In that book, the main character Anne is picked up at the train station by Matthew Cuthbert who is driving, “the buggy and the sorrel mare.” (p. 10) No details are given about what the buggy looked like, because anyone living in that time would have known what they looked like.

When Anne is given chores to do, “she made her bed less successfully, for she had never learned the art of wrestling with a feather tick.” (p. 39) At the time this book was written a feather tick was a common household item and did not bear defining.

When it is time for Anne to tidy up before going to the picnic she flies “to the washstand.” At the time the story takes place, indoor plumbing was not something enjoyed by all, especially not in rural settings. Because it is common, the author does not point to it as if to say, “Look! Notice this! I have inserted something factual about the place and time!”

And finally, when Anne recounts for Marilla her unpleasant day at school she says, “Mr. Phillips said my spelling was disgraceful and held up my slate so that everybody could see it, all marked over.” (p. 103) There is no fuss made about the fact that she is working with a slate instead of pencil and paper, and no reference to its size or color is made, because any child of that time would have been intimately familiar with this object and it would require no further description.

In order to be true to her character and her setting a writer placing her story in the past needs to make as little fuss about her character’s interaction with everyday items as Montgomery does in her novel. That said I will add a caveat: when writing historical fiction I do believe that a modern writer needs, from time to time, to add a definition that a writer of that era would not have needed. If Jacqueline Kelly had chosen to have Calpurnia sleep on a feather tick, for example, she may have chosen to find a clever way to explain what one is (a cotton or linen sack filled with feathers and sewn shut, in case you are interested). The job faced by a writer of historical fiction is to add those definitions in an unobtrusive way.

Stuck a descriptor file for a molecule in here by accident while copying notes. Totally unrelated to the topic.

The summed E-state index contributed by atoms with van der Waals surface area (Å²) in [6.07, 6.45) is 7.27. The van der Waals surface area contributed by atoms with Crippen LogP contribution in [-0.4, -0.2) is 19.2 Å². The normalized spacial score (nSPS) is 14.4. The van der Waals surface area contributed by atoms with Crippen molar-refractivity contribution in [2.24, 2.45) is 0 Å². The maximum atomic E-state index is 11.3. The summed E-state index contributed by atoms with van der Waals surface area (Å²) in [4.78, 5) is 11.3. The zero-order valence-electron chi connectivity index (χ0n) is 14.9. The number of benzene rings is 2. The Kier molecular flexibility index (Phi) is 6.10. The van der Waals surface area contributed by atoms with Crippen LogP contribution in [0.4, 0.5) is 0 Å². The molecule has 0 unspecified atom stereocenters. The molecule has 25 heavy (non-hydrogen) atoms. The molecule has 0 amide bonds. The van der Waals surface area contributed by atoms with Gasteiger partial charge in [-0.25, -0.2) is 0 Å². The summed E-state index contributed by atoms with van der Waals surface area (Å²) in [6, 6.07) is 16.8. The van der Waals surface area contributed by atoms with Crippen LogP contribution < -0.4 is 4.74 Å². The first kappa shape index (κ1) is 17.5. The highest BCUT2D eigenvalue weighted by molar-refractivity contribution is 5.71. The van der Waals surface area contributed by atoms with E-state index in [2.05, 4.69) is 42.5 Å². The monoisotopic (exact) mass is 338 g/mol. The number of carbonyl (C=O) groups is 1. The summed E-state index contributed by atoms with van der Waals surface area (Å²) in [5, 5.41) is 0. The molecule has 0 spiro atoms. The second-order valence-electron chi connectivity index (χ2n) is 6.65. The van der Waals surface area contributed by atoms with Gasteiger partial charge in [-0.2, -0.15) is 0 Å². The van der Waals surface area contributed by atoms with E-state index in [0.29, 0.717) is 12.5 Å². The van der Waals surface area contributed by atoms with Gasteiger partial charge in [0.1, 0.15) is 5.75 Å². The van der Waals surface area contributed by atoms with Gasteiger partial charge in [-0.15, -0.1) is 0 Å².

Now, finally, I turn to my focus to The Evolution of Calpurnia Tate, a book in which I believe the author does a great job of setting the reader in a place and time that feels genuine because of the well crafted setting. There are places where she adds a definition that a writer of 1899 would likely not have, but I believe she does so judiciously, and in a way that feels true to the story. Apologies in advance for the lack of page citations—I read this on a Kindle and have not yet found a way to cite pages—anyone reading this who knows whether this is even possible – I would love to hear about it!

Kelly’s opening line leaves no question on the reader’s part about the time in which the story is set: “By 1899, we had learned to tame the darkness but not the Texas heat.” (p.1) But throughout the story the props she uses, and more importantly her character’s interactions with them, remain true to the time defined in her opening line. Consider these quotes:

“We lit our kerosene lamps and carried them before us in the dark like our own tiny wavering suns.”